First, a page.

The county added 52 cases on Thursday and 31 on Friday for a cumulative total of 1,930. Though a large share of recent cases have come from the Lake Tahoe region, the biggest plurality from Thursday’s total came from El Dorado Hills at 15, the county said in an update.
El Dorado has eight hospitalized COVID-19 patients as of Friday with half of them in ICUs, the same totals as Thursday.
Sutter County health officials have reported a total of 2,601 people positive for coronavirus and 13 deaths. The county added 81 new cases Thursday, breaking a daily record of 80 set Monday.
The past seven days have marked Sutter County’s seven highest daily infection totals of the pandemic, the local health dashboard shows.
Yuba County officials have reported a total of 1,706 COVID-19 infections and 10 deaths. The county reported 41 new infections Thursday, the second-most in any day of the pandemic.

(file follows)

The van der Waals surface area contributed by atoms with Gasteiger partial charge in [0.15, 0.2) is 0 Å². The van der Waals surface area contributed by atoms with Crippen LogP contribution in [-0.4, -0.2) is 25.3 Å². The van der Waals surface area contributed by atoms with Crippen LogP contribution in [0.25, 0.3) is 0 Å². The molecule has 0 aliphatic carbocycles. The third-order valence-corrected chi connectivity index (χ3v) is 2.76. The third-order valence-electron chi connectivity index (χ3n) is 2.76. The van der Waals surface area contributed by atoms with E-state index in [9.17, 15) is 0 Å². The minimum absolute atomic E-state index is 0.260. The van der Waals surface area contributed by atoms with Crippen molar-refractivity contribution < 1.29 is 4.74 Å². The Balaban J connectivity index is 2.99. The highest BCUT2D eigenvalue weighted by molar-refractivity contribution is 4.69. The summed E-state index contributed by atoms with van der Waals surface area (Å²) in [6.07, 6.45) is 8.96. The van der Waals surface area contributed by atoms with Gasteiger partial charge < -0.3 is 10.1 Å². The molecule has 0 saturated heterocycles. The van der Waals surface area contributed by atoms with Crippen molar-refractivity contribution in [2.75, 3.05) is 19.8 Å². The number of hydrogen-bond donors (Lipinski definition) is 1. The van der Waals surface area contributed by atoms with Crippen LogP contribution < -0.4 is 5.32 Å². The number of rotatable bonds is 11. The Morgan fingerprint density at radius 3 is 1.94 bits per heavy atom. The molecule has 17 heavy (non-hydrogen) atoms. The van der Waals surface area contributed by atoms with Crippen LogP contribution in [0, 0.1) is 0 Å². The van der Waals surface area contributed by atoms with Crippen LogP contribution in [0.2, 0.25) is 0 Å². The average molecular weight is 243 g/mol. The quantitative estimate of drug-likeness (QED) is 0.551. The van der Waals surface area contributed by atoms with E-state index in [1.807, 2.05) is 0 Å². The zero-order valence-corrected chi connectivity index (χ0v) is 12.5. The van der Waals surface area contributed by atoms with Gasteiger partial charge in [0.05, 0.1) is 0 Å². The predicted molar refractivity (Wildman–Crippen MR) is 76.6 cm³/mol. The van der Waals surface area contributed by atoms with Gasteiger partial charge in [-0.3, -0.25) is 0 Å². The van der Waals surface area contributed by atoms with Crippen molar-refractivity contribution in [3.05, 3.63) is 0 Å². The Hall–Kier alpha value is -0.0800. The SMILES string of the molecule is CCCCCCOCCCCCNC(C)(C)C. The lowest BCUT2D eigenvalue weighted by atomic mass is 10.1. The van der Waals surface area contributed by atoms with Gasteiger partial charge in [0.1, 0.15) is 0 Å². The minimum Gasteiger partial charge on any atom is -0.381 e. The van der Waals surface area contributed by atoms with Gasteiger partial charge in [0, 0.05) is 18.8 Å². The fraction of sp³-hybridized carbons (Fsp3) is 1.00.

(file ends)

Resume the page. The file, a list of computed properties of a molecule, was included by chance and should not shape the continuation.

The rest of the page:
Sutter and Yuba, sister counties that share a public health office and have a combined total of one hospital, have seen the COVID-19 patient total at that hospital shoot up very quickly. Adventist Health/Rideout in Marysville was treating 24 virus patients as of Wednesday, up from 10 as of Nov. 13.
Rideout’s president, Rick Rawson, in a video message earlier this week pleaded for local residents to follow health orders and avoid gatherings to keep his hospital from becoming overwhelmed.
The Los Angeles Times, The Fresno Bee, the Associated Press and The Bee’s Michael McGough contributed to this report.